Giant helium-filled airship takes its maiden flight
London — A blimp-shaped, helium-filled airship considered the world’s largest aircraft flew for the first time Wednesday with a short but historic jaunt over an airfield in central England.
Engines roaring, the 302-foot Airlander 10 rose slowly into the air from Cardington airfield, 45 miles north of London.
A hybrid of blimp, helicopter and airplane, it can stay aloft for days at a time and has been nicknamed the “flying bum” because of its bulbous front end.
The stately aircraft performed a circuit of the area — watched by hundreds of local people who had parked their cars around the perimeter of the airfield — before touching down about half an hour later as dusk fell.
The Airlander is designed to use less fuel than a plane, but carry heavier loads than conventional airships. Its developer, Hybrid Air Vehicles, says it can reach 16,000 feet, travel at up to 90 mph and stay aloft for up to two weeks.
“It’s a great British innovation,” said chief executive Stephen McGlennan. “It’s a combination of an aircraft that has parts of normal fixed-wing aircraft, it’s got helicopter, it’s got airship.”
The aircraft was initially developed for the U.S. military, which planned to use it for surveillance in Afghanistan. The U.S. blimp program was scrapped in 2013 and since then Hybrid Air Vehicles, a small British aviation firm that dreams of ushering in a new era for airships, has sought funding from government agencies and individual donors.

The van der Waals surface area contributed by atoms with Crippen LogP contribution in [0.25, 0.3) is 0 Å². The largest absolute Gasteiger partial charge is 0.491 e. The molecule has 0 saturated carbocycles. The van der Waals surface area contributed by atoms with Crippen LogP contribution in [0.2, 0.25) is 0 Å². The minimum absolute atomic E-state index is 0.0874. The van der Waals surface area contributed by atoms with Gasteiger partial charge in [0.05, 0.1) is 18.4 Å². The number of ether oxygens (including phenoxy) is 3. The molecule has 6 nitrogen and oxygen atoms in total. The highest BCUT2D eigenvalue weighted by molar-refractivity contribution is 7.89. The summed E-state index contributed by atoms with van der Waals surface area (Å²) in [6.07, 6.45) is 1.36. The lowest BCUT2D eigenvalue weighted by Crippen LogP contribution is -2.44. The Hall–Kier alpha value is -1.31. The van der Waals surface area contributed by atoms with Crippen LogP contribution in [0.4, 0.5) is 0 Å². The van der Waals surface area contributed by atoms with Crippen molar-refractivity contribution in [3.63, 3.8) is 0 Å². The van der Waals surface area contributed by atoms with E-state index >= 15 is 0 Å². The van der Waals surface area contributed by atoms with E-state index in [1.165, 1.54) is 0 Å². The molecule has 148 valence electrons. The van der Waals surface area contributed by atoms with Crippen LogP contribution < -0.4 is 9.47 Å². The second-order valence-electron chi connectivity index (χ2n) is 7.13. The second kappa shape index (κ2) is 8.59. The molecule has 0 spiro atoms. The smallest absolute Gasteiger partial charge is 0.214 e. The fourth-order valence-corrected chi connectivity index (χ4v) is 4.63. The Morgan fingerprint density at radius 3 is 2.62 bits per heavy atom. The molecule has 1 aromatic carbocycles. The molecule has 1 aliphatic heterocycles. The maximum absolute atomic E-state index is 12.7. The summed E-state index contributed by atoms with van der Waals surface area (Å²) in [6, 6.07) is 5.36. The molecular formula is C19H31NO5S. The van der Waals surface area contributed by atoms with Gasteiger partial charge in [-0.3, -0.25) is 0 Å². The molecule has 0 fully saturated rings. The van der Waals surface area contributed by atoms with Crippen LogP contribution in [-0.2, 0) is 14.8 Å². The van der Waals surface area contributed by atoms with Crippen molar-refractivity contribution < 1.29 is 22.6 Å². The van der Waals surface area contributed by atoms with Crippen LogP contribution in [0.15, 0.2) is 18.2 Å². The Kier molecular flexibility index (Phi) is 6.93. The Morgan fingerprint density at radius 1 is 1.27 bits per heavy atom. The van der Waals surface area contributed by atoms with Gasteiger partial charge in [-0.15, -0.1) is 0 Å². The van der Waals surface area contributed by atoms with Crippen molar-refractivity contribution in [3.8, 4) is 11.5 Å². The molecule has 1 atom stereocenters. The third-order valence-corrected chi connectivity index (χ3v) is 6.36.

The vast aircraft is based at Cardington, where the first British airships were built during and after World War I. That program was abandoned after a 1930 crash that killed almost 50 people, including Britain’s air minister.
That accident and others — including the fiery 1937 crash in New Jersey of the Hindenburg, which killed 35 — dashed the dream of the airship as a mode of transportation for decades.
Unlike hydrogen, the gas used in the Hindenburg, helium is not flammable.
McGlennan is confident there will be plenty of customers for Airlander — both civilian and military — because of its potential to gather data and conduct surveillance for days on end.